Posted on March 29, 2006
I fully understand that the immigration issue in this country is freighted with at least as much emotion – on all sides – as it is reason. I’ve been to some of the poorer places in Mexico, and I have to admit that if I was one of those people living in grinding, hole-in-a-mud-wall-with-a-cardboard-box-for-a-roof poverty, I’d try to find a way of getting out of there and making a better life for myself too. Hell, we are almost all of us immigrants, or the descendents of immigrants and I’ve no sympathy whatsoever for nativist arguments, too many of which sidle up uncomfortably near to actual racism. Too, living in Southern California, it’s manifestly clear to me that the energy brought into this country by our neighbors to the south, legally present or otherwise, is very often applied to doing necessary work which few, if any, of our native born citizens would take on, considering such labor beneath them.
On the other hand, you don’t have to believe in in felonizing what amounts to acts of self-preservation to believe that there ought to be a more effective way to control the borders – one of the very minimum requirements of statehood and sovereignty – and rationalize the way newcomers join the work force. We simply haven’t got the resources to rescue everyone living in poverty throughout the world, and we are, or ought to be, a nation of laws. It is a complex issue that goes to the very heart of who we are as a people, worthy of deliberate debate.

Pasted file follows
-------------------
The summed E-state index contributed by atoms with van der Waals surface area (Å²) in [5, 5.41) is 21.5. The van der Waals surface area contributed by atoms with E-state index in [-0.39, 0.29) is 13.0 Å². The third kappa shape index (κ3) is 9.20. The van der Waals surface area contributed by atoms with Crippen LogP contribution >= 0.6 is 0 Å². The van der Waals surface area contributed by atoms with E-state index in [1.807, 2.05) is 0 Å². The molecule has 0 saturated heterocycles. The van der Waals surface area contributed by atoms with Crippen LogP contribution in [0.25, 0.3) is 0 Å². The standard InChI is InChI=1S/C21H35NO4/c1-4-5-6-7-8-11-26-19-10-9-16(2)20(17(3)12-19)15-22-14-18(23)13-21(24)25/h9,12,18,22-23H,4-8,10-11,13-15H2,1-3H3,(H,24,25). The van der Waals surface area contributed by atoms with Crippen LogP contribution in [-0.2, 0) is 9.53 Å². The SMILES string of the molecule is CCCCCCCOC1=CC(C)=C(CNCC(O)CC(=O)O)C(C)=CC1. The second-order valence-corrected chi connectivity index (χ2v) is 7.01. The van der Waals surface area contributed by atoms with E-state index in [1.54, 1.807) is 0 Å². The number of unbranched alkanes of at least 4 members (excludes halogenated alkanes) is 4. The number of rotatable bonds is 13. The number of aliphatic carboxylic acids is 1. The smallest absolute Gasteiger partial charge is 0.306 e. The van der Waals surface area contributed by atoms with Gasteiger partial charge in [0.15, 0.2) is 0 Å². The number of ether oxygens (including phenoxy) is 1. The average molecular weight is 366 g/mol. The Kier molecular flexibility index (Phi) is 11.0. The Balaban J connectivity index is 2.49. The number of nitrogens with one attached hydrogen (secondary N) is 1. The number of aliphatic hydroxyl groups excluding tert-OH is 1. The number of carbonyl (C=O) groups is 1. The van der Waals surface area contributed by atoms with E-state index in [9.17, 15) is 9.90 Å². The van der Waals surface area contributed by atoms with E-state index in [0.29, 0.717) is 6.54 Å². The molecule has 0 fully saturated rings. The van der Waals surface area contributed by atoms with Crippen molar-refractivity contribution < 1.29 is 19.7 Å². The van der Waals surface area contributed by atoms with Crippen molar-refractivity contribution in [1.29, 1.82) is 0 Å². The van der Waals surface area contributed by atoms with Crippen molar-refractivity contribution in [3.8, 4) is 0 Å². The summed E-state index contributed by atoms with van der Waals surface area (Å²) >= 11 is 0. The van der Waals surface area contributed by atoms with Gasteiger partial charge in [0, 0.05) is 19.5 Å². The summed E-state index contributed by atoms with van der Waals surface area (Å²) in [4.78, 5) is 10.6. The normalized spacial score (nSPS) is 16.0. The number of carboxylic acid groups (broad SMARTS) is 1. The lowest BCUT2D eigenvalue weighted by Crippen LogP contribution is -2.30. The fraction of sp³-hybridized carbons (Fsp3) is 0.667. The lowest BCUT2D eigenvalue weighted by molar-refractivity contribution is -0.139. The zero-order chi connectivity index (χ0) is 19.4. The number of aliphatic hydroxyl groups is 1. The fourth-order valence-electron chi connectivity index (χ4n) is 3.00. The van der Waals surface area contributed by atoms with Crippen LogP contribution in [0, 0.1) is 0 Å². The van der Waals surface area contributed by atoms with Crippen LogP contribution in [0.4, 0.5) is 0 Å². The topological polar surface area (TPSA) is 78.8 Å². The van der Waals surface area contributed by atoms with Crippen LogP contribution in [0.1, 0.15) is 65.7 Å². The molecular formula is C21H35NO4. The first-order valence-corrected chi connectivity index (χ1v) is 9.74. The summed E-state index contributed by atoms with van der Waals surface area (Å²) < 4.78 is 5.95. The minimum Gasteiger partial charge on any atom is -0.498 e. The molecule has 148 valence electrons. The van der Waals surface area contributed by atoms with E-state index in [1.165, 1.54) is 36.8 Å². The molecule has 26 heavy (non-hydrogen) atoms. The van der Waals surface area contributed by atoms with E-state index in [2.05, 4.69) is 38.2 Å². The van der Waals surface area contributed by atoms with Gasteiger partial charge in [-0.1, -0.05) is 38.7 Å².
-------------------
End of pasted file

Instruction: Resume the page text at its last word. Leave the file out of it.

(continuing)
Little hope of that though, these days, and nothing does it help for partisans to put counter-productive messages such as this one out in front of a mass, undecided market.